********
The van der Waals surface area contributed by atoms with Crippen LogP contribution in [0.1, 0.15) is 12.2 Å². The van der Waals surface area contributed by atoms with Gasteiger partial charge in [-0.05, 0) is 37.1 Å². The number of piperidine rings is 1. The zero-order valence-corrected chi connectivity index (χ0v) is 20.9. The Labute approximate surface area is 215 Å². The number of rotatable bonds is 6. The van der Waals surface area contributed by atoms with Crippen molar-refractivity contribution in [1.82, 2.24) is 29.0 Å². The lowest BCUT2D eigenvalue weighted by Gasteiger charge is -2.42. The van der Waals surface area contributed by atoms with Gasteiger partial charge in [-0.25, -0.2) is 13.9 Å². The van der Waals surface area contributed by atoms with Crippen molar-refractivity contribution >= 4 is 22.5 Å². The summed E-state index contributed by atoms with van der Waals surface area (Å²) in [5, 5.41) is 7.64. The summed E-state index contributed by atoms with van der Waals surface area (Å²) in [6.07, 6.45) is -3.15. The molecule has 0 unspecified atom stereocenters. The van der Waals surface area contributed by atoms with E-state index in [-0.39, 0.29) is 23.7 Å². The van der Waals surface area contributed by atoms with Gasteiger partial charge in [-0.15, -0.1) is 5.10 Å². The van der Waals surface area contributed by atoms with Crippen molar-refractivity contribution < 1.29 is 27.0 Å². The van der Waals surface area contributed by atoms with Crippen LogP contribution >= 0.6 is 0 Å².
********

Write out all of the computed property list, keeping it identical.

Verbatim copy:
The van der Waals surface area contributed by atoms with Crippen LogP contribution in [0.1, 0.15) is 12.2 Å². The van der Waals surface area contributed by atoms with Gasteiger partial charge in [-0.05, 0) is 37.1 Å². The number of piperidine rings is 1. The zero-order valence-corrected chi connectivity index (χ0v) is 20.9. The Labute approximate surface area is 215 Å². The number of rotatable bonds is 6. The van der Waals surface area contributed by atoms with Crippen molar-refractivity contribution in [1.82, 2.24) is 29.0 Å². The lowest BCUT2D eigenvalue weighted by Gasteiger charge is -2.42. The van der Waals surface area contributed by atoms with Gasteiger partial charge in [-0.25, -0.2) is 13.9 Å². The van der Waals surface area contributed by atoms with Crippen molar-refractivity contribution >= 4 is 22.5 Å². The summed E-state index contributed by atoms with van der Waals surface area (Å²) in [5, 5.41) is 7.64. The summed E-state index contributed by atoms with van der Waals surface area (Å²) in [6.07, 6.45) is -3.15. The molecule has 0 unspecified atom stereocenters. The van der Waals surface area contributed by atoms with E-state index in [-0.39, 0.29) is 23.7 Å². The van der Waals surface area contributed by atoms with Gasteiger partial charge in [-0.15, -0.1) is 5.10 Å². The van der Waals surface area contributed by atoms with Crippen molar-refractivity contribution < 1.29 is 27.0 Å². The van der Waals surface area contributed by atoms with Crippen LogP contribution >= 0.6 is 0 Å².